Drawing the Line – Native Firms’ Sole-Source Contract Faces Challenges

By Paula Dobbyn, Anchorage Daily News
July 29, 2001

(Chenega Corp. and Arctic Slope Regional Corp. are preparing to take over the largest government contract ever awarded to an Alaska Native corporation.

In mid-September, the National Imagery and Mapping Agency is expected to sign a $2 billion sole-source contract with a joint venture of the Anchorage and Barrow-based companies. The agency provides photographic intelligence to the U.S. military.

While the Native firms consider the contract a financial touchdown, organized labor and some congressional Democrats have criticized the deal as race-based and unconstitutional. A challenge of the federal law that allows sole-source contracting with Native companies is working its way through the courts. Federal officials, including Sen. Ted Stevens, R-Alaska, stand by the no-bid process as legal and appropriate. Stevens has said it corrects an imbalance and helps a minority group that has had few job opportunities.

“It levels the playing field,” said Charlie Brower, Arctic Slope’s vice president for marketing. “We have eight communities on the North Slope that don’t have roads in or out. We have very little economy in these places.”

Chuck Totemoff, Chenega’s chief executive, agrees.

“Congress has a responsibility to Alaska Natives. These contracts, the way they’re negotiated and awarded, have their roots based in the Indian Commerce Clause of the U.S. Constitution. It’s not race-based. It’s treaty-based,” he said.

The American Federation of Government Employees is orchestrating labor’s attacks on the deal, saying the absence of competitive bidding cheats taxpayers and hurts federal workers. While Congress must look out for Natives based on history and law, defense contracting falls beyond the scope, the union contends.

“There’s a trust responsibility to provide services that are required through treaties. But other than that, there’s no requirement for government to build Native-owned businesses or give them a special break,” said Steven Clapp, an Anchorage-based national representative for the federation. With 600,000 members, it’s the largest union for government workers, and it is concerned the contract will shift federal jobs to the private sector.

The mapping agency can award the contract directly to Chenega and Arctic Slope, and bypass competitive bidding, based on a clause in the Defense Department’s budget that allows sole-sourcing to companies with 51 percent Native ownership.

“It may be legal but it’s not right,” said David Owens, president of AFGE Local 1101, which represents more than 70 federal employees at Elmendorf Air Force Base in Anchorage.

Government downsizing accelerated during the Clinton presidency but has really taken off under Bush, Owens said, without enough evidence that it actually saves money or produces better goods and services.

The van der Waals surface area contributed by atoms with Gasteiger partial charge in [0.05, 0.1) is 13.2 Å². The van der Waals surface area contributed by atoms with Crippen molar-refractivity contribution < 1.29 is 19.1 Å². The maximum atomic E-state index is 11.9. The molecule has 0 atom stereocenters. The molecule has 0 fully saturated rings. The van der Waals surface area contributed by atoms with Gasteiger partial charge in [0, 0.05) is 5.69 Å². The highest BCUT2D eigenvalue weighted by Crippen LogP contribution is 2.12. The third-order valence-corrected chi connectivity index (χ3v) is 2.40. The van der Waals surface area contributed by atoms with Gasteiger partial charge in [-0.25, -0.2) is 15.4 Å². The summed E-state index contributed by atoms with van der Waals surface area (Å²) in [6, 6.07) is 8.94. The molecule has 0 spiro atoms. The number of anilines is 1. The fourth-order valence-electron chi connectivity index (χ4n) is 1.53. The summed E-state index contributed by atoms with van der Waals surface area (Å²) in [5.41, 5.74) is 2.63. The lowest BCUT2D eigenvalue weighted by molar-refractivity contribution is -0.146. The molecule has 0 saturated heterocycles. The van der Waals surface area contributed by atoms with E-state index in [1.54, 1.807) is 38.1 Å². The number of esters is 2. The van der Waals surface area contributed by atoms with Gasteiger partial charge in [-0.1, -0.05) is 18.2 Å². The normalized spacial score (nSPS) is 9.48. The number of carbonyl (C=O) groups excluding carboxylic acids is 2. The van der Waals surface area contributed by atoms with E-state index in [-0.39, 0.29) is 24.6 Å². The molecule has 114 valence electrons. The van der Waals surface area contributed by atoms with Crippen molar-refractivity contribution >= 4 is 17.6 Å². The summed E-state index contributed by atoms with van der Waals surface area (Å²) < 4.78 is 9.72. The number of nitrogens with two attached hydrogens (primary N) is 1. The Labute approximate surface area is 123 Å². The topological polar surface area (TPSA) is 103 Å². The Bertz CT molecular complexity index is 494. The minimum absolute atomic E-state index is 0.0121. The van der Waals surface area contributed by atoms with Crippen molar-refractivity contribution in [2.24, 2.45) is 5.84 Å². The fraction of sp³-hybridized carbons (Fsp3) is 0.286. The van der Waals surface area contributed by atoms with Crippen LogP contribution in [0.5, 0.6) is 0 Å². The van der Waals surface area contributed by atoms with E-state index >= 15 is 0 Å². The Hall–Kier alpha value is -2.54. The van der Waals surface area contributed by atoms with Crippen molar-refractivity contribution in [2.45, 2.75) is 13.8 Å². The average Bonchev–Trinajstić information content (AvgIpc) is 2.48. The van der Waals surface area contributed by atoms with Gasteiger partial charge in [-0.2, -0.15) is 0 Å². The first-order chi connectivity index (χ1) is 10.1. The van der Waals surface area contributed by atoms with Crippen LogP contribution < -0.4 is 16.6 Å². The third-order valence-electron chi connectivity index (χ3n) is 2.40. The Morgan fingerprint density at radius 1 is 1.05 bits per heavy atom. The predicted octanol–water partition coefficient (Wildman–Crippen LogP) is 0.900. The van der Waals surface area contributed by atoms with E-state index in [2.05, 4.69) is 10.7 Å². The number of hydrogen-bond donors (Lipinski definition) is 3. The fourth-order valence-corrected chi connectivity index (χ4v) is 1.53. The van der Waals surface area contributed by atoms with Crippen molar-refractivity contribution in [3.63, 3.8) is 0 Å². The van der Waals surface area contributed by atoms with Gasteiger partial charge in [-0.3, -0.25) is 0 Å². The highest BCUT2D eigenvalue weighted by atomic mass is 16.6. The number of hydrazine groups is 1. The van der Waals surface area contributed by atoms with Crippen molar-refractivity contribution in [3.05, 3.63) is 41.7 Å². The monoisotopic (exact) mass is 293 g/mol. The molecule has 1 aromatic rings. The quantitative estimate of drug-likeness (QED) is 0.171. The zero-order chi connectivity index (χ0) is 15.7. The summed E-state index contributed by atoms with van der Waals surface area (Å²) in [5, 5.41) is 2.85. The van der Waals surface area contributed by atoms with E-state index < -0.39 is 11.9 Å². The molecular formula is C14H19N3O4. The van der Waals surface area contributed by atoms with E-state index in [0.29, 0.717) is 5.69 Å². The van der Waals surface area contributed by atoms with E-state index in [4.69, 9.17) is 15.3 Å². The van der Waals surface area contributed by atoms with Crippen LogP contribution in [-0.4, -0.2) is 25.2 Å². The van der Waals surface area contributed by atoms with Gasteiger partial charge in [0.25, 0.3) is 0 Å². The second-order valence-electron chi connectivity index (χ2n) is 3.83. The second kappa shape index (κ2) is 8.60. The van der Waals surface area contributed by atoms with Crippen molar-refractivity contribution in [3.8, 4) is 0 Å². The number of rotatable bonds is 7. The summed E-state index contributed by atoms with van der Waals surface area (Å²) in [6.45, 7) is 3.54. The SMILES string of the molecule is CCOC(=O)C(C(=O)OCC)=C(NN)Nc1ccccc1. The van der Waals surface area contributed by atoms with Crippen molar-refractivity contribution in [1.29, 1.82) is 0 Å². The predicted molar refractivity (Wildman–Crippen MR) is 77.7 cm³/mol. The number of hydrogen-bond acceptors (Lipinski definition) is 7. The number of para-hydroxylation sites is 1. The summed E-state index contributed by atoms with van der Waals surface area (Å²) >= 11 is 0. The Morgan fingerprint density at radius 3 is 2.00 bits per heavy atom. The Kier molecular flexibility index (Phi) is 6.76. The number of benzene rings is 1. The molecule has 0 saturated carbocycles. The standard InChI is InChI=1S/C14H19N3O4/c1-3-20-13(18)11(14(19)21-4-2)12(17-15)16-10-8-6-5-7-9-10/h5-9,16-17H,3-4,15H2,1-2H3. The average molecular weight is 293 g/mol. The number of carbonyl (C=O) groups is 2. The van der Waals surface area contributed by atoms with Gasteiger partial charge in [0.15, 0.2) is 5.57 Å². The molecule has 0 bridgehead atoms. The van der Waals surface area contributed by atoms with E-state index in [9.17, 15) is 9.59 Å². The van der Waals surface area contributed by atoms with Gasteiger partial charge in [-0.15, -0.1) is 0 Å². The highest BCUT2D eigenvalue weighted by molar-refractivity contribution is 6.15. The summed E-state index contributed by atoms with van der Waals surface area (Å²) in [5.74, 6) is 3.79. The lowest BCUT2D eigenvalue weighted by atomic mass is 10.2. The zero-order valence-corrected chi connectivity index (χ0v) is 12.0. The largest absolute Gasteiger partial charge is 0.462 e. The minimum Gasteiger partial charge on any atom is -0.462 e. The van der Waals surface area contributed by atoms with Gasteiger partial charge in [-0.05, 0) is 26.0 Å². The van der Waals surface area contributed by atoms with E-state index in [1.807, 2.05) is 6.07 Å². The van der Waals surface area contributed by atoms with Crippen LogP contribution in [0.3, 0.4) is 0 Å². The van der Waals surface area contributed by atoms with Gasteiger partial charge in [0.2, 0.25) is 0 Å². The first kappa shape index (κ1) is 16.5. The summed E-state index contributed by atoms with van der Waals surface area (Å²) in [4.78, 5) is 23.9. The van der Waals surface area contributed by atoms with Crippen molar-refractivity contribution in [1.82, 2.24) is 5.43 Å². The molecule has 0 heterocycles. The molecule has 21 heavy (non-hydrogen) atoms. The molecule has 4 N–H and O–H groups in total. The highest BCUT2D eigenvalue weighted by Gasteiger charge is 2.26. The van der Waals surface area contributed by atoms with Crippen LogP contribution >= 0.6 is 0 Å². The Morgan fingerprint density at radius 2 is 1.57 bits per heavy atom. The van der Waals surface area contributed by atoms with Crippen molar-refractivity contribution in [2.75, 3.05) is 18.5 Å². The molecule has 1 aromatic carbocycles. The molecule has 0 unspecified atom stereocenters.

“The American public is being told that by contracting out is saving them money, but the truth is, it’s not,” Owens said, adding he has the paperwork to prove it. “Bush wants to contract out 50 percent of federal employees in four years. That’s 5,000 jobs in Alaska. I support Alaska issues but not when it’s based on lies.”

The union estimates 600 government workers will lose their jobs at NIMA when the Native joint venture takes over. Totemoff denies that, saying everyone will be kept on and that savings will come from attrition, early retirement, lower overhead and sharper management.

“We’re going to retain the people that are working there,” he said.

It makes sense to keep people who know how to perform the highly specialized work of the mapping agency and who already have high-level security clearances, Brower said. As far as salary and benefits, Brower doesn’t expect there will be much difference between what the joint venture will offer and what the federal employees receive now.

The union is lobbying for passage of legislation that would require federal agencies to track the costs and savings from contracting out government work. The bill before Congress would also require public-private competition before government jobs could be outsourced. It’s also waging a court fight against the government over defense contracts it awarded Chugach Alaska Corp. to maintain two military bases. A hearing is set for December.

Under the 15-year defense contract, the Alaska Native joint venture, called NJVC, would manage the mapping agency’s information technology and provide library and other services. The work would take place in Bethesda, Md., and Arnold, Mo., near St. Louis.

The acronym NJVC originally stood for NIMA Joint Venture Corp., Totemoff said. The firm later learned it couldn’t use NIMA in its title for legal reasons so now NJVC doesn’t mean anything other than NJVC, said Dave Burpee, a spokesman for the mapping agency.